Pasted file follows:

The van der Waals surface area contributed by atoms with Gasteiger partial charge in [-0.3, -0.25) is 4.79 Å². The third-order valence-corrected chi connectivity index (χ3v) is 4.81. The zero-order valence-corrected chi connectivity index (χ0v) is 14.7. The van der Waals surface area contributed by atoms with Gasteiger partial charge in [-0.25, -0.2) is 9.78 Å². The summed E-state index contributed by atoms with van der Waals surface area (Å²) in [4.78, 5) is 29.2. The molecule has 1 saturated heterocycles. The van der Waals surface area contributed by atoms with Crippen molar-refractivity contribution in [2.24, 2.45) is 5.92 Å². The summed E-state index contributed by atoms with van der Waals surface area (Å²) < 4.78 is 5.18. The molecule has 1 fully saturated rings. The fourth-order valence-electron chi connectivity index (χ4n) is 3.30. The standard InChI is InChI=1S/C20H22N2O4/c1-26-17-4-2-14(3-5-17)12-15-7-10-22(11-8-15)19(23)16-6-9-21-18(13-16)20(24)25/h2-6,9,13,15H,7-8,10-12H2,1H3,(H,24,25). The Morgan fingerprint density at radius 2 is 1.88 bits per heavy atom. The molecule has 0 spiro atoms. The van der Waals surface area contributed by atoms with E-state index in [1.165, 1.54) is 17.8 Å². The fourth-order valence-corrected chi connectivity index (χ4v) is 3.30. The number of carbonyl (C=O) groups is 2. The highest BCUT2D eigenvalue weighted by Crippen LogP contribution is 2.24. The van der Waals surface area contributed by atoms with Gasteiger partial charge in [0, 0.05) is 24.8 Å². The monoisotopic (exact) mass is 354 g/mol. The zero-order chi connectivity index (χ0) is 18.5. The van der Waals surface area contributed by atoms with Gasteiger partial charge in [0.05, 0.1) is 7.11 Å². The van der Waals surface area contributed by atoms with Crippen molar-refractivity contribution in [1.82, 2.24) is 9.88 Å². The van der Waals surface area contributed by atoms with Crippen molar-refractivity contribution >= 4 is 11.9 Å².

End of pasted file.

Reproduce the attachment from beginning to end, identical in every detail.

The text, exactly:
The van der Waals surface area contributed by atoms with Gasteiger partial charge in [-0.3, -0.25) is 4.79 Å². The third-order valence-corrected chi connectivity index (χ3v) is 4.81. The zero-order valence-corrected chi connectivity index (χ0v) is 14.7. The van der Waals surface area contributed by atoms with Gasteiger partial charge in [-0.25, -0.2) is 9.78 Å². The summed E-state index contributed by atoms with van der Waals surface area (Å²) in [4.78, 5) is 29.2. The molecule has 1 saturated heterocycles. The van der Waals surface area contributed by atoms with Crippen molar-refractivity contribution in [2.24, 2.45) is 5.92 Å². The summed E-state index contributed by atoms with van der Waals surface area (Å²) < 4.78 is 5.18. The molecule has 1 fully saturated rings. The fourth-order valence-electron chi connectivity index (χ4n) is 3.30. The standard InChI is InChI=1S/C20H22N2O4/c1-26-17-4-2-14(3-5-17)12-15-7-10-22(11-8-15)19(23)16-6-9-21-18(13-16)20(24)25/h2-6,9,13,15H,7-8,10-12H2,1H3,(H,24,25). The Morgan fingerprint density at radius 2 is 1.88 bits per heavy atom. The molecule has 0 spiro atoms. The van der Waals surface area contributed by atoms with E-state index in [1.165, 1.54) is 17.8 Å². The fourth-order valence-corrected chi connectivity index (χ4v) is 3.30. The number of carbonyl (C=O) groups is 2. The highest BCUT2D eigenvalue weighted by Crippen LogP contribution is 2.24. The van der Waals surface area contributed by atoms with Gasteiger partial charge in [0, 0.05) is 24.8 Å². The monoisotopic (exact) mass is 354 g/mol. The zero-order chi connectivity index (χ0) is 18.5. The van der Waals surface area contributed by atoms with Gasteiger partial charge in [0.05, 0.1) is 7.11 Å². The van der Waals surface area contributed by atoms with Crippen molar-refractivity contribution in [1.82, 2.24) is 9.88 Å². The van der Waals surface area contributed by atoms with Crippen molar-refractivity contribution >= 4 is 11.9 Å².